I grew up in a large Catholic family with parents who prioritized passing down the faith to their kids. Attending Mass, praying the rosary, and evening prayers were almost daily occurrences. As early as second grade I dreamed about becoming a nun, but as I got older that dream slowly shifted. By high school I really had no idea what I wanted to do with my life, and so I decided to follow in my older siblings’ footsteps and attended Franciscan University of Steubenville.
Despite the amazing foundation to my faith, I had never developed much of a personal prayer life.
While it was easy to continue practicing the faith at Franciscan, inside I felt disconnected from God. I longed for something more. While I had little moments of encounter with God during my initial years at college, everything changed for me during a semester abroad in Europe. It was a gradual change, but a particular grace came at the beginning. I had the realization that God wanted all of my heart, not just a part of it. There was no “God shaped hole” that I could compartmentalize Him in. I was made to live in total union with Him, and anything less would never satisfy. I began to pray more honestly. Surrender led to a new-found freedom and hope in my life.
The idea of becoming a sister once again popped into my head during a pilgrimage to Rome and Assisi. When I returned to the U.S., I went on my first discernment retreat. It was a great experience, but, while I could see myself as a sister one day, there was no immediacy in the call. I finished my degree, graduating with a BA in Psychology and Theology, and began working in ministry.
Over the years, I would look into different orders, but took no concrete steps. I also dated some, but it was never anything serious. I gained life experience, started to pay off student loans, and most importantly, continued to grow in my relationship with the Lord. I ended up working in project management and settled closer to family. I got connected with a vibrant parish, and volunteered with youth ministry alongside a great community of young adults.
It was at this point, during the summer of 2019, when I felt drawn to discern more seriously. I spoke with a few people and was set to visit a community that fall. But when they realized they had overbooked the retreat, I was asked to wait a semester. Instead of frustration or disappointment, I actually felt a deep peace. Ever since the semester in Europe, I had always felt this pull towards being a sister. But it was suddenly gone. I planned to go on the retreat the next semester, but beyond that didn’t feel the desire or need to reach out to more communities.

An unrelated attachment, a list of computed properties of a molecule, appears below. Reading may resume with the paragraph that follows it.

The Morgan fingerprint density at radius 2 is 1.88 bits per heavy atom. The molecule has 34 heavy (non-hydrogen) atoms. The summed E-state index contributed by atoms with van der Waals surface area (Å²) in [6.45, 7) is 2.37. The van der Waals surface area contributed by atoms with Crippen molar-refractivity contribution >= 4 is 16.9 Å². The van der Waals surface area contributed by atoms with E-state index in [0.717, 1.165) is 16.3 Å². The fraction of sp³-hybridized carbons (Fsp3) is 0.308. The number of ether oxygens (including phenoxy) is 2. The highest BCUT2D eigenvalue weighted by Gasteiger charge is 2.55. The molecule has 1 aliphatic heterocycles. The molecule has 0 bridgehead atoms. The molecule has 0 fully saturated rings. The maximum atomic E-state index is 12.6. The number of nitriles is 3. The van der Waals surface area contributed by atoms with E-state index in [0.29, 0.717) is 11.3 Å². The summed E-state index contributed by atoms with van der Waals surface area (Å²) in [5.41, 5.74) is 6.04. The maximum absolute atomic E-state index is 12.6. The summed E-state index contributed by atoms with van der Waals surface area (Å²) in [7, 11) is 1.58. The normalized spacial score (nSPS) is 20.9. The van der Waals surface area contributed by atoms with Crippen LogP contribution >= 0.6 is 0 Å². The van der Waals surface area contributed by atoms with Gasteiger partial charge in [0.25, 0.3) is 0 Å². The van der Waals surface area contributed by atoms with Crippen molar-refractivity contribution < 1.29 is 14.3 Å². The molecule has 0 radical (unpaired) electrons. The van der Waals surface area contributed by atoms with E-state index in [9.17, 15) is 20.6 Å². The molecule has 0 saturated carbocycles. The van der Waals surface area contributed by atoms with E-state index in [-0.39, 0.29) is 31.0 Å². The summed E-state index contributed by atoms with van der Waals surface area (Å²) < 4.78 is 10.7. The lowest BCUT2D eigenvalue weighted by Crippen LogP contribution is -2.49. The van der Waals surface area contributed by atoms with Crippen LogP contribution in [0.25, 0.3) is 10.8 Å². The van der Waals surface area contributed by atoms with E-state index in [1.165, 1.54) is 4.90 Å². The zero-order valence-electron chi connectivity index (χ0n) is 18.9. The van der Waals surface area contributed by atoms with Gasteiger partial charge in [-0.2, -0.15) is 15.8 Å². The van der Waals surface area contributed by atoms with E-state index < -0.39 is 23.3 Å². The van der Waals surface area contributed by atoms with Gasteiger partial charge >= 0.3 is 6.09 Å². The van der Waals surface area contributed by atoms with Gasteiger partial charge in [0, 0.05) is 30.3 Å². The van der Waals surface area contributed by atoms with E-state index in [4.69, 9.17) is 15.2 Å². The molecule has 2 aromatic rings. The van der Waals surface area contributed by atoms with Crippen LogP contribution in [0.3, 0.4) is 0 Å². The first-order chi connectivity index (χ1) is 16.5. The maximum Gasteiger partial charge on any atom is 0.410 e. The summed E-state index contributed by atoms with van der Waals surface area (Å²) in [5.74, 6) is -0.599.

Then came Covid. While the rest of the world shut down, I ended up taking over youth and young adult ministry at my parish. While I still desired to know my vocation, the Lord was very much at work in my life during that season. I was learning to let Him lead. For years I had gotten the word “wait” when I prayed about my future. But in 2022, everything began to change.
In the beginning of the year, I attended a retreat for youth ministers. Our diocese had chosen “spiritual lepers” as the theme. While they spoke about how to better minister to our teens, all I could focus on was a desire to work with the physically poor again. And along with that came a conviction that I needed to visit the CFR’s.
It took six months for me to reach out to the community, and another six months before my schedule allowed me to visit. But on that first come-and-see the Lord made it clear that this was where I was being called. I immediately felt at home. The sisters were joyful and down to earth, and it was natural for me to just be myself. I knew that this was a community that I could grow with.
In many ways, it felt like the last 10 years of discernment led me directly to this point, and so it was easy to say “yes” to Jesus’ invitation to apply. While it isn’t easy leaving everything behind, there was no way I could do otherwise. Jesus has been so good and faithful to me, and my desire is to step deeper into the life He has invited me to.